The Waring Turned-Head Dust-Jacket Plover
A. Elmer Crowell (1862-1952)
East Harwich, MA, c. 1910
11 1/4 in. long
This exact decoy is featured on the front dust-jacket cover of "New England Decoys" by John and Shirley Delph.
The form of this grand decoy is striking with the head turned almost entirely around. This design is believed to be unique among Crowell shorebirds. This degree of turn is more closely related to the maker"s most celebrated ducks and goose. In addition to its rigmate featured in this catalog, only one other turned-head comparable is known. That carving hails from the Harmon plover trio. These Crowell plover account for three of the four turned-head shorebird is on the "top one hundred" decoys at auction list. The fourth is a curlew by Thomas Gelston (1850-1924), illustrated on the front of Quintina Colio"s, "American Decoys." This Long Island carving set a world record for the maker when it sold for $467,000 over a decade ago.
This special design forced Crowell to utilize an applied head atop the extended neck. The body has all of the features found in the maker"s best shorebirds, including a tail arching gracefully downward, completing an "S" curve along the bird's lower profile. The carving was finished with raised wings and deeply incised primaries which measure six inches in length along the lower edges of the wings. The raised delineation of each wing is carved all the way around and resolves with a pronounced hollow between the two wing tips.
The paint surface displays the artist's exceptional early feathering with incredible attention paid to feather groups and their seamless integration with his lively forms. The maker employed a dynamic freestyle paint application to capture the high-contrast edge which transverses from the reaching neck along the belly to the rear flank.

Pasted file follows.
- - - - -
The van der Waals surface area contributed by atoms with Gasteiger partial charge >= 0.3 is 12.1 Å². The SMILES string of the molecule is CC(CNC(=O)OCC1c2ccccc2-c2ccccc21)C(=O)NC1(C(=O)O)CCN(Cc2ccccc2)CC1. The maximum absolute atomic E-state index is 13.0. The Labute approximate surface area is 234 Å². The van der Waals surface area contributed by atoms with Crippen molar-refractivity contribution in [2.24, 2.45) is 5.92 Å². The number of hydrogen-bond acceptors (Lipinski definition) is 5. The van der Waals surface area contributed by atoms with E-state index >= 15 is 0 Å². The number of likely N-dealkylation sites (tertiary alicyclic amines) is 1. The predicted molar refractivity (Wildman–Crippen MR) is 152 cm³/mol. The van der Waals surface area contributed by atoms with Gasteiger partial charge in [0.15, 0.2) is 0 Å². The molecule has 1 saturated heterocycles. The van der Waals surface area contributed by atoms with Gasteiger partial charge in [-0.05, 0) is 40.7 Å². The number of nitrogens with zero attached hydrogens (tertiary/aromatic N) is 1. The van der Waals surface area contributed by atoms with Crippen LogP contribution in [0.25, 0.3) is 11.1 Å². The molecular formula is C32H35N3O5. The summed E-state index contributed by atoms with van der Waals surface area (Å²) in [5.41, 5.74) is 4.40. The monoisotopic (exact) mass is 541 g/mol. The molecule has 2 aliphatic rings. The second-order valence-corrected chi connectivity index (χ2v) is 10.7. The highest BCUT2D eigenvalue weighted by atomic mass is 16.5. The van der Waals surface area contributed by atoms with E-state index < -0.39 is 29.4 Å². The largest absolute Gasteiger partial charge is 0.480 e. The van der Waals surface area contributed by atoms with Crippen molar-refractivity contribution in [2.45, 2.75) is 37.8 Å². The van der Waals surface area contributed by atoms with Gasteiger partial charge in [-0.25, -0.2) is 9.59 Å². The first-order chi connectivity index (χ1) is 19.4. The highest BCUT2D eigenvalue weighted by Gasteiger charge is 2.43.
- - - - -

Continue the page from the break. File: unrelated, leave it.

Outstanding original paint with light gunning wear. Tight V-shaped age line at back of slightly loose neck seam.
Provenance: Anthony Waring Collection
Michael and Julie Hall Collection, acquired from the above, circa 1985
The Johnson Collection, acquired 2004
Literature: John and Shirley Delph, "New England Decoys," Exton, PA, 1981, front dust-jacket cover and pp 118-119, exact decoy discussed and illustrated(image reversed on p. 119).
Stephen B. O'Brien Jr. and Chelsie W. Olney, "Elmer Crowell: Father of American Bird Carving," Hingham, MA, 2019, pp. 220, 221, and 278, exact decoy illustrated.
Kate Beckerman, "A. Elmer Crowell: Celebrating Cape Cod"s Master Carver," "Art and the Antiques Weekly," August 17, 2018, exact decoy illustrated.
Guyette and Schmidt, "North American Decoys at Auction, April 22 & 23, 2004," Boston, MA, 2004, lot 69, exact decoy illustrated.
Ronald S. Swanson, "The Decoy as Folk Sculpture," Cranbrook Academy of Art Exhibition Catalog, January 1987, p. 16, fig. 22, trio mate illustrated.
Brian Cullity, "The Songless Aviary: The World of A. E. Crowell & Son," Hyannis, MA, 1992, p. 49, pl. II, and p. 59, related plover illustrated.
Robert Shaw, "Bird Decoys of North America," New York, NY, 2010, p. 160, related plover illustrated.
John Clayton, "Massachusetts Masters: Decoys, Shorebirds, and Decorative Carvings," The Ward Museum of Wildfowl Art, Salisbury University, 2010, p. 86, related plover illustrated.
Frank Maresca & Roger Ricco, "American Vernacular," New York, NY, 2002, p. 33, related plover illustrated.
William J. Mackey Jr., "American Bird Decoys," New York, NY, 1965, p. 64, pl. III, and front dust-jacket cover, related plover illustrated.
Loy S. Harrell Jr., "Decoys: North America"s One Hundred Greatest," Iola, WI, 2000, p. 98, related plover illustrated.
Joe Engers, ed., "The Great Book of Wildfowl Decoys," San Diego, CA, 1990, p. 53, related plover illustrated.
Exhibited: Bloomfield Hills, Michigan, "The Decoy as Folk Sculpture," Cranbrook Academy of Art, January 27"February 22, 1987.
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